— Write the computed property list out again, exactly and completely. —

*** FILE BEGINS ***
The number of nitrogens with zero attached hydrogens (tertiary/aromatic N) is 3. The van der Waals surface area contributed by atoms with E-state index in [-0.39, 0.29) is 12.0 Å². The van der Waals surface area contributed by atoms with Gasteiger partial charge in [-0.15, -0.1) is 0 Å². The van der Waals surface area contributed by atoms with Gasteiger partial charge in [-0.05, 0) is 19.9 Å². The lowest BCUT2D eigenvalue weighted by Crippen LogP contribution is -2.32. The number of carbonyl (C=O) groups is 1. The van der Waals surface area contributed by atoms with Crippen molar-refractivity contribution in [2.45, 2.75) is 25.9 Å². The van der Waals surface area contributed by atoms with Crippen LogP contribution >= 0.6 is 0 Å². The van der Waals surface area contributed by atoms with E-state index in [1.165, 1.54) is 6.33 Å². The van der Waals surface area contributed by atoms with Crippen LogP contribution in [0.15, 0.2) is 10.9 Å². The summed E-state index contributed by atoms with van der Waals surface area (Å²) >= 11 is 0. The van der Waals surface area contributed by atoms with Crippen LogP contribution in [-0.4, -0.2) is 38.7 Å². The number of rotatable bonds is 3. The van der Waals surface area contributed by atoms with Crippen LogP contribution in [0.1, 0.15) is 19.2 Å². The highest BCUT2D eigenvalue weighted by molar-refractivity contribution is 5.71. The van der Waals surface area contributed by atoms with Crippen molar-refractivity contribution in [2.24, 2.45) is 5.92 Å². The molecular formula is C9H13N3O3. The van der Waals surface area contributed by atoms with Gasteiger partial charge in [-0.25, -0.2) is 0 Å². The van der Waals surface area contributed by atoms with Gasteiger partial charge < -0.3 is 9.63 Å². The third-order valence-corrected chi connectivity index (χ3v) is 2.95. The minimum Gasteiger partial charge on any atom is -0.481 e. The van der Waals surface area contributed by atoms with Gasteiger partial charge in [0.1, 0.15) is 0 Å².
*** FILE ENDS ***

The number of nitrogens with zero attached hydrogens (tertiary/aromatic N) is 3. The van der Waals surface area contributed by atoms with E-state index in [-0.39, 0.29) is 12.0 Å². The van der Waals surface area contributed by atoms with Gasteiger partial charge in [-0.15, -0.1) is 0 Å². The van der Waals surface area contributed by atoms with Gasteiger partial charge in [-0.05, 0) is 19.9 Å². The lowest BCUT2D eigenvalue weighted by Crippen LogP contribution is -2.32. The number of carbonyl (C=O) groups is 1. The van der Waals surface area contributed by atoms with Crippen molar-refractivity contribution in [2.45, 2.75) is 25.9 Å². The van der Waals surface area contributed by atoms with Crippen LogP contribution >= 0.6 is 0 Å². The van der Waals surface area contributed by atoms with E-state index in [1.165, 1.54) is 6.33 Å². The van der Waals surface area contributed by atoms with Crippen LogP contribution in [0.15, 0.2) is 10.9 Å². The summed E-state index contributed by atoms with van der Waals surface area (Å²) >= 11 is 0. The van der Waals surface area contributed by atoms with Crippen LogP contribution in [-0.4, -0.2) is 38.7 Å². The number of rotatable bonds is 3. The van der Waals surface area contributed by atoms with Crippen LogP contribution in [0.1, 0.15) is 19.2 Å². The highest BCUT2D eigenvalue weighted by molar-refractivity contribution is 5.71. The van der Waals surface area contributed by atoms with Crippen molar-refractivity contribution in [2.24, 2.45) is 5.92 Å². The molecular formula is C9H13N3O3. The van der Waals surface area contributed by atoms with Gasteiger partial charge in [-0.25, -0.2) is 0 Å². The van der Waals surface area contributed by atoms with Gasteiger partial charge < -0.3 is 9.63 Å². The third-order valence-corrected chi connectivity index (χ3v) is 2.95. The minimum Gasteiger partial charge on any atom is -0.481 e. The van der Waals surface area contributed by atoms with Gasteiger partial charge in [0.1, 0.15) is 0 Å².